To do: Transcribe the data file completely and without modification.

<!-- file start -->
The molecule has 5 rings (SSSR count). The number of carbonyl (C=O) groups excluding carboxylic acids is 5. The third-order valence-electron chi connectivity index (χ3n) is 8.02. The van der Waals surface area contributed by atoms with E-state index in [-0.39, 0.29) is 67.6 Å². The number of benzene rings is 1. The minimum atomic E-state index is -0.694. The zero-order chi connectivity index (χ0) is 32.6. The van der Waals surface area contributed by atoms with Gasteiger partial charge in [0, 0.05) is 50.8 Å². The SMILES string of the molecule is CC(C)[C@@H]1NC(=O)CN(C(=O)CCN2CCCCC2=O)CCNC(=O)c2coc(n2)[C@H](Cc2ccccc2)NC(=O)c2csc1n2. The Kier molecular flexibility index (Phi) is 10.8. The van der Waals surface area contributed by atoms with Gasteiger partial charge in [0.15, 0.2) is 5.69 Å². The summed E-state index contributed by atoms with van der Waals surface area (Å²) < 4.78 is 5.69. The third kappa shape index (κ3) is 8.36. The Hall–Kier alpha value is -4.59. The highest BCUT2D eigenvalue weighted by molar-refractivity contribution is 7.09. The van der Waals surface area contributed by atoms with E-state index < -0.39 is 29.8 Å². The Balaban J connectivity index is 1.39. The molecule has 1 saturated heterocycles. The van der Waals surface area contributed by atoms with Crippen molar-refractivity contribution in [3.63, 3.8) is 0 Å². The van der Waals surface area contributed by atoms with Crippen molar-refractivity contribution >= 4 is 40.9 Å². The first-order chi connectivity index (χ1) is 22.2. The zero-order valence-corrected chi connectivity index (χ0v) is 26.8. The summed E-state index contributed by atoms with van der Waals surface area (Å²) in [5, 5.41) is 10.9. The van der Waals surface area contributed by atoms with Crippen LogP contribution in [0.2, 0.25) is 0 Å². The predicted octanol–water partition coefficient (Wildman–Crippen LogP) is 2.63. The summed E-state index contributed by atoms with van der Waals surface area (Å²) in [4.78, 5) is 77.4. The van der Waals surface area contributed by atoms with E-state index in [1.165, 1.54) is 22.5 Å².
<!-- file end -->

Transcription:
The molecule has 5 rings (SSSR count). The number of carbonyl (C=O) groups excluding carboxylic acids is 5. The third-order valence-electron chi connectivity index (χ3n) is 8.02. The van der Waals surface area contributed by atoms with E-state index in [-0.39, 0.29) is 67.6 Å². The number of benzene rings is 1. The minimum atomic E-state index is -0.694. The zero-order chi connectivity index (χ0) is 32.6. The van der Waals surface area contributed by atoms with Gasteiger partial charge in [0, 0.05) is 50.8 Å². The SMILES string of the molecule is CC(C)[C@@H]1NC(=O)CN(C(=O)CCN2CCCCC2=O)CCNC(=O)c2coc(n2)[C@H](Cc2ccccc2)NC(=O)c2csc1n2. The Kier molecular flexibility index (Phi) is 10.8. The van der Waals surface area contributed by atoms with Gasteiger partial charge in [0.15, 0.2) is 5.69 Å². The summed E-state index contributed by atoms with van der Waals surface area (Å²) < 4.78 is 5.69. The third kappa shape index (κ3) is 8.36. The Hall–Kier alpha value is -4.59. The highest BCUT2D eigenvalue weighted by molar-refractivity contribution is 7.09. The van der Waals surface area contributed by atoms with E-state index < -0.39 is 29.8 Å². The Balaban J connectivity index is 1.39. The molecule has 1 saturated heterocycles. The van der Waals surface area contributed by atoms with Crippen molar-refractivity contribution in [3.63, 3.8) is 0 Å². The van der Waals surface area contributed by atoms with Crippen molar-refractivity contribution >= 4 is 40.9 Å². The first-order chi connectivity index (χ1) is 22.2. The zero-order valence-corrected chi connectivity index (χ0v) is 26.8. The summed E-state index contributed by atoms with van der Waals surface area (Å²) in [5, 5.41) is 10.9. The van der Waals surface area contributed by atoms with Crippen LogP contribution in [0.2, 0.25) is 0 Å². The predicted octanol–water partition coefficient (Wildman–Crippen LogP) is 2.63. The summed E-state index contributed by atoms with van der Waals surface area (Å²) in [4.78, 5) is 77.4. The van der Waals surface area contributed by atoms with E-state index in [1.165, 1.54) is 22.5 Å².